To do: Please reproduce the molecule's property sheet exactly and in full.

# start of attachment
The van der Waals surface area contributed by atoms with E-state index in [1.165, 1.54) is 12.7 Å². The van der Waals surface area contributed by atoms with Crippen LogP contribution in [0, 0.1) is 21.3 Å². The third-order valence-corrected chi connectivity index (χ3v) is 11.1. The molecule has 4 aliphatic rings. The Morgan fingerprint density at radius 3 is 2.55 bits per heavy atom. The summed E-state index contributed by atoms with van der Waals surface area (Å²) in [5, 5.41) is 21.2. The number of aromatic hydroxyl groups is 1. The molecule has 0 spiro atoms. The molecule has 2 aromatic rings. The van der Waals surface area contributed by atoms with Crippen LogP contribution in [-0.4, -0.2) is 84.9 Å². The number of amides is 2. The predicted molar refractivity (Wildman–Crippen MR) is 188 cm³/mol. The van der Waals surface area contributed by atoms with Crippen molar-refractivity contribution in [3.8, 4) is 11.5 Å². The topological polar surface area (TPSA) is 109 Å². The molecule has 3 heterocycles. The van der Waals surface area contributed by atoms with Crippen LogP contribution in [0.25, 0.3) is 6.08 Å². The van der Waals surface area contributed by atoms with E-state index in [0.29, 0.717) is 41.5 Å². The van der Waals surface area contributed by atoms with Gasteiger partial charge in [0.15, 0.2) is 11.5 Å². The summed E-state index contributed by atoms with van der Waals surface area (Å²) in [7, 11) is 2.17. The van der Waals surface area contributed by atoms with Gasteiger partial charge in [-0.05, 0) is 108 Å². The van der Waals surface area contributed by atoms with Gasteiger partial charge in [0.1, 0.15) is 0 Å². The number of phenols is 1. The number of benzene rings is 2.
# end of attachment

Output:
The van der Waals surface area contributed by atoms with E-state index in [1.165, 1.54) is 12.7 Å². The van der Waals surface area contributed by atoms with Crippen LogP contribution in [0, 0.1) is 21.3 Å². The third-order valence-corrected chi connectivity index (χ3v) is 11.1. The molecule has 4 aliphatic rings. The Morgan fingerprint density at radius 3 is 2.55 bits per heavy atom. The summed E-state index contributed by atoms with van der Waals surface area (Å²) in [5, 5.41) is 21.2. The number of aromatic hydroxyl groups is 1. The molecule has 0 spiro atoms. The molecule has 2 aromatic rings. The van der Waals surface area contributed by atoms with Crippen LogP contribution in [-0.4, -0.2) is 84.9 Å². The number of amides is 2. The predicted molar refractivity (Wildman–Crippen MR) is 188 cm³/mol. The van der Waals surface area contributed by atoms with Crippen molar-refractivity contribution in [3.8, 4) is 11.5 Å². The topological polar surface area (TPSA) is 109 Å². The molecule has 3 heterocycles. The van der Waals surface area contributed by atoms with Crippen LogP contribution in [0.25, 0.3) is 6.08 Å². The van der Waals surface area contributed by atoms with E-state index in [0.29, 0.717) is 41.5 Å². The van der Waals surface area contributed by atoms with Gasteiger partial charge in [0.15, 0.2) is 11.5 Å². The summed E-state index contributed by atoms with van der Waals surface area (Å²) in [7, 11) is 2.17. The van der Waals surface area contributed by atoms with Gasteiger partial charge in [-0.05, 0) is 108 Å². The van der Waals surface area contributed by atoms with Gasteiger partial charge in [0.1, 0.15) is 0 Å². The number of phenols is 1. The number of benzene rings is 2.